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2014.01.07 Tue, by Translated by: 梁舒涵
Flesh and Chen Fei

This week, “”Flesh and Me”, a solo exhibition by Chen Fei, will open at Galerie Perrotin Hong Kong.  Born in 1983, Chen is known for his love of film and for vivid paintings that stand out for their particular “flat” style and approach to human subjects. Here, Chen talks about this new show at Perrotin, his approach to art and the development of his work.


Iona Whittaker: What can people expect from your upcoming exhibition at Perrotin in Hong Kong?

Chen Fei: They will see my new works, which are more mature than my past ones. They also mark the thirtieth year of my life.

IW: How did the title “Flesh and Me” come about, and what does it mean?

CF: To me, flesh is a word that triggers much imagination. Besides its superficial meaning, I think it also conveys a sense of sexual desire, violence and pain. “Flesh and Me” represents how I felt while creating the artworks—it’s straightforward, yet with a huge sense of imagination.

Chen Fei, “Jupiter” , acrylic on canvas , 170 x 130 cm
陈飞,《太岁》, 丙烯、画布 , 170 x 130 厘米

IW: How do you feel your work sits in relation to the general atmosphere of commercial exhibitions in Hong Kong?

CF: In 2010, I exhibited once in Hong Kong. I think there is room for maturity for the galleries in Hong Kong in commercial terms; however, they need to be less academic. I hope that this exhibition will serve as a better platform for people to appreciate my works.

IW: Your painting has a deliberate “flatness”—why do you choose this mode?

CF: I would regard it as an instinctive mode of expression. I did not choose to rely on any particular approach to painting. It relates more to my personality. I like to express myself in a neat and detailed way.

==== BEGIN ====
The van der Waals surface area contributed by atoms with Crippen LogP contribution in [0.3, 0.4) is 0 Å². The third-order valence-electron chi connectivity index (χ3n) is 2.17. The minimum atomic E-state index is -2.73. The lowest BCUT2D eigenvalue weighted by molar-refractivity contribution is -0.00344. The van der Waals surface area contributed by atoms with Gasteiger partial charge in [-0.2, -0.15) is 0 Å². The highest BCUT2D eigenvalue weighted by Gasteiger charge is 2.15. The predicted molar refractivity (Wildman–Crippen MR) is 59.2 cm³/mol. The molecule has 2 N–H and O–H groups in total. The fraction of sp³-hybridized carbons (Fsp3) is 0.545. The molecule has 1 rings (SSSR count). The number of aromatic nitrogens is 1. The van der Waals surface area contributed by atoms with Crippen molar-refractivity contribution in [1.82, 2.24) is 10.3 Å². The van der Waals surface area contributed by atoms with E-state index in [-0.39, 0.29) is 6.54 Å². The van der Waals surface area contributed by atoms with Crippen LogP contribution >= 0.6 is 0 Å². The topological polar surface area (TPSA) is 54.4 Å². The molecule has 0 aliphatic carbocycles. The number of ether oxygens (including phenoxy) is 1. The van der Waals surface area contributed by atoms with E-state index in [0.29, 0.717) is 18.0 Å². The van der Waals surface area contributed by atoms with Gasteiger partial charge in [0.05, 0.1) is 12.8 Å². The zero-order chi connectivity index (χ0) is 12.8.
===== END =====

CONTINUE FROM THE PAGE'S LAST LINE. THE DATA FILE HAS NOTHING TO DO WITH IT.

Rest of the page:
IW: How do you think others respond to it?

CF: There must be some people who like my works and some who don’t. It doesn’t bother me at all. The reason I chose creating art alone as my career is so that it means I don’t need to be responsible for anyone.

IW: You are mad about film, but choose to paint—why?

CF: When I was younger, I liked audio/visual art. However, as I grow older, I started to develop a liking for quieter forms of expression. I have been drawing since I was a child. I studied film at university because I would like to learn more about other forms of expression.

IW: Do you think there could be more of a relationship between painting and film-making than people imagine?

CF: The core content and language of painting and film-making are different. One is static and the other dynamic. But there are certainly things they can learn from each other.

Chen Fei,“Step Father”, acrylic on canvas, 205 x 175 cm
陈飞, 《继父》, 丙烯、画布 , 205 x 175 厘米

IW: What is the relationship for you, personally?

CF: I do not think there is a meaningful relationship at the moment. I hope that in the future, my works will be less related to film.

IW: When you make art, do you consider your audience and the types of viewer who will see it?

CF: Not really. I believe making art is a personal thing. If someone says they like your work, it means they understand what you are trying to say through your art.

IW: Is there a thread or theme running through your ideas at the moment?

CF: There are always many ideas in my head every day and I feel excited about them. I wish I had a couple more hands so that I could create more. But I know that haste makes waste, so I will takes things step by step.

IW: Would you say your aims for your work are evolving as you begin to have more high-profile exhibitions, or have they always been the same?

CF: There are indeed some changes. I set a higher standard for myself each time, hoping to show people better work.

IW: What do you think you are most loyal to in your work?

CF: My values.

IW: What are you working on now?

CF: I have begun a new series. I hope to be able to finish it next year.

IW: What are you looking forward to in 2014?

CF: I hope my life will get back on track. I don’t like the idea of uncertainty and unexpected changes.

Chen Fei,“Renaissance in the Bush”, acrylic on canvas, 60 x 80 cm
陈飞, 《草丛里的文艺复兴》, 丙烯、画布 , 60 x 80 厘米